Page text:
Friday 16 December 2016

Personal Responses

Brookner, as we have seen, was rarely reviewed in ways that weren't extreme. Often, especially in the middle period, the tone was vitriolic. At the other extreme one found pieces lauding her to the heavens, and these often ended up on the covers of her books. The following review, of The Rules of Engagement, is noteworthy not only because it is written by a Courtauld colleague, Brian Sewell, but also because of the level of personal identification admitted to. We aren't, Brooknerians, reading her as some dry academic exercise; we are reading her because she tells the story of our own lives. (Not that Brian Sewell could ever really be called anything other than a Sewellian.)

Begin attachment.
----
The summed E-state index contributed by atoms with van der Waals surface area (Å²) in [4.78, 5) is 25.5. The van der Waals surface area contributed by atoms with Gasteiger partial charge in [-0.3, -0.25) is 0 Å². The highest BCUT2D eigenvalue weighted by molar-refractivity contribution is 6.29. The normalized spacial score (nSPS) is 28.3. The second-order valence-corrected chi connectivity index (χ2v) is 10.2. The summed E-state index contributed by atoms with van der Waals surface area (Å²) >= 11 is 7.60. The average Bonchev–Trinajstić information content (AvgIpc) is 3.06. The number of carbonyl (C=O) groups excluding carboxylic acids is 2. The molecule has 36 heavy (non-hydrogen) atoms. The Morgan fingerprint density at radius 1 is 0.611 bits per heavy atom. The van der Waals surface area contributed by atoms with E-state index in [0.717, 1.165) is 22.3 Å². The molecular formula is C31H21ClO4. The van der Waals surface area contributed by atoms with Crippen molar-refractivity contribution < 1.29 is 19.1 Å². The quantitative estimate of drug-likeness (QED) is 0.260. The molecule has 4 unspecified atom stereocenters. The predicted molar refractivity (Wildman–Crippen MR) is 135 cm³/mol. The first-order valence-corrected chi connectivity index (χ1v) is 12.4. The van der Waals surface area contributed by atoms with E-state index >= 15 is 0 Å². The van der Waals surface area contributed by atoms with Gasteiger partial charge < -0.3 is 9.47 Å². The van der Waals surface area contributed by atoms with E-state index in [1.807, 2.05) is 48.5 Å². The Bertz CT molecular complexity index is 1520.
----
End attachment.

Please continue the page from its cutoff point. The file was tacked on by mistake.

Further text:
Transposing gender here and there, I recognised every moment of the novel as in some sense the tale of my own life (as I suppose it must be of Miss Brookner’s too), except that in mine coffee and Madeira took the place of tea — the same rebuffs, the same warmth accommodating itself to the same chill, the same marital exclusions, the same sex for the sake of it, perfunctory, with the excuse that some sex is better than no sex at all, the same — if I may borrow for my purposes the title of her second book of essays — romanticism and its discontents.
Evening Standard, 22 June 2003 (Link)

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